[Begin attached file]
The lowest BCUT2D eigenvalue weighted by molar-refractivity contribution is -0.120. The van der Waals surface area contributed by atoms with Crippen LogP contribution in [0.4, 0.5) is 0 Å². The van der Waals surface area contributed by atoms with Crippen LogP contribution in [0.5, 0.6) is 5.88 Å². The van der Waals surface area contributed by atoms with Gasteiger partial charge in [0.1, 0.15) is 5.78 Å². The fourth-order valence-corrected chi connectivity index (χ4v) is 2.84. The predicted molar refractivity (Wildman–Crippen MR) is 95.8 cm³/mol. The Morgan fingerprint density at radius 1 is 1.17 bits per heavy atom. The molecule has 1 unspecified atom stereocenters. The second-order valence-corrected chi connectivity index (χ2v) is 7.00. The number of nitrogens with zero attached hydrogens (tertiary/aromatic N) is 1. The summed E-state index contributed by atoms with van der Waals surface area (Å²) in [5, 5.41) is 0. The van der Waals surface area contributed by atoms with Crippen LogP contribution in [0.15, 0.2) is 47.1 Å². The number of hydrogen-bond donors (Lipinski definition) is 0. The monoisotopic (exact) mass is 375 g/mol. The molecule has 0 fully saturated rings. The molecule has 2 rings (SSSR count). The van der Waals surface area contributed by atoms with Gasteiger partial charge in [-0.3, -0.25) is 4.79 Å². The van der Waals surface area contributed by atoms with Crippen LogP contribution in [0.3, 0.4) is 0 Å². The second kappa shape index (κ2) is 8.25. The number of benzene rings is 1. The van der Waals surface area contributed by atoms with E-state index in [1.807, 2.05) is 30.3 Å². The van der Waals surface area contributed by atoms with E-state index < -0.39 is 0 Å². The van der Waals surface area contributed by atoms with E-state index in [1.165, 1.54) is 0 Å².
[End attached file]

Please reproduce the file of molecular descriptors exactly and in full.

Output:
The lowest BCUT2D eigenvalue weighted by molar-refractivity contribution is -0.120. The van der Waals surface area contributed by atoms with Crippen LogP contribution in [0.4, 0.5) is 0 Å². The van der Waals surface area contributed by atoms with Crippen LogP contribution in [0.5, 0.6) is 5.88 Å². The van der Waals surface area contributed by atoms with Gasteiger partial charge in [0.1, 0.15) is 5.78 Å². The fourth-order valence-corrected chi connectivity index (χ4v) is 2.84. The predicted molar refractivity (Wildman–Crippen MR) is 95.8 cm³/mol. The Morgan fingerprint density at radius 1 is 1.17 bits per heavy atom. The molecule has 1 unspecified atom stereocenters. The second-order valence-corrected chi connectivity index (χ2v) is 7.00. The number of nitrogens with zero attached hydrogens (tertiary/aromatic N) is 1. The summed E-state index contributed by atoms with van der Waals surface area (Å²) in [5, 5.41) is 0. The van der Waals surface area contributed by atoms with Crippen LogP contribution in [0.15, 0.2) is 47.1 Å². The number of hydrogen-bond donors (Lipinski definition) is 0. The monoisotopic (exact) mass is 375 g/mol. The molecule has 0 fully saturated rings. The molecule has 2 rings (SSSR count). The van der Waals surface area contributed by atoms with Gasteiger partial charge in [-0.3, -0.25) is 4.79 Å². The van der Waals surface area contributed by atoms with Crippen LogP contribution in [0.3, 0.4) is 0 Å². The second kappa shape index (κ2) is 8.25. The number of benzene rings is 1. The van der Waals surface area contributed by atoms with E-state index in [1.807, 2.05) is 30.3 Å². The van der Waals surface area contributed by atoms with E-state index < -0.39 is 0 Å². The van der Waals surface area contributed by atoms with E-state index in [1.165, 1.54) is 0 Å².